When the letter was presented to the Captain and inspected it held a few murky clues about the boy:

He was given to a man that had no blood relation to him when he was an infant and he raised him “like a son” (well, he shouldn’t be getting father of the year anytime soon). This man was the author of the letter. This unknown man claimed that he had received a letter from the baby’s mother that just had his birthday, his name, (Kaspar Hauser, April 30, 1812) and that his father was a cavalryman of the 6th regiment but was dead. This man said he taught Kaspar how to read, write, and about the Christian faith but he was never allowed to “take a single step outside the home.” He didn’t want people to know where this boy was being brought up. Why the big secret? Was he the son of some higher up in the country? Was he illegitimate? All part of the mystery I guess.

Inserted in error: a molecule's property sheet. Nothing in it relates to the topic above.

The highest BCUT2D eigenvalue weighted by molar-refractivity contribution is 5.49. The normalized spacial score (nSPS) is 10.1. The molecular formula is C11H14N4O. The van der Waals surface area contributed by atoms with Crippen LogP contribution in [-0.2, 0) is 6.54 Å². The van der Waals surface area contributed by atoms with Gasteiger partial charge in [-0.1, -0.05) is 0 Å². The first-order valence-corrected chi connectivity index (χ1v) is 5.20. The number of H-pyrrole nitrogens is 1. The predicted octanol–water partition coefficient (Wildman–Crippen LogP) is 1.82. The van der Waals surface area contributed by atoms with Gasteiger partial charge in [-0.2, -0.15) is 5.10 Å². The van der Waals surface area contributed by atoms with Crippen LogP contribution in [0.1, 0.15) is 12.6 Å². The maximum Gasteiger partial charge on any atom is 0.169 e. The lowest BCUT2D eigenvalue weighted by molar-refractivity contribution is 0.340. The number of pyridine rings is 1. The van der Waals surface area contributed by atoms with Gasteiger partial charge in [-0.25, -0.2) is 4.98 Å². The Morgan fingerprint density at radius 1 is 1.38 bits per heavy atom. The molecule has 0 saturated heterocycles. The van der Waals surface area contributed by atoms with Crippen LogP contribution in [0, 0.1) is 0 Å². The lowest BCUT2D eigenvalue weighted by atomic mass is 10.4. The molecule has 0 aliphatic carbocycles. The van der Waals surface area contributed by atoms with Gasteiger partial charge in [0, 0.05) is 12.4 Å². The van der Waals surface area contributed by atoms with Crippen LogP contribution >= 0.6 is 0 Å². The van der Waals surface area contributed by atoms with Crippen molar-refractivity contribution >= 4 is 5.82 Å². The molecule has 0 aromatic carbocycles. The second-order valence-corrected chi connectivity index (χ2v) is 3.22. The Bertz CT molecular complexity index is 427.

Obviously, the Captain and others wondered why this boy was wandering around the city alone but the letter just said that he was not escorted by his caretaker because “it would cost me my neck”. This “caretaker” invited the Captain to either hang Kaspar or take him in. He did mention that Kaspar wanted to be a cavalryman “like his father”.

On a little side note, these letters authenticity were pretty quickly questioned because both had similar handwriting. Leading some to believe that Kaspar himself had penned them.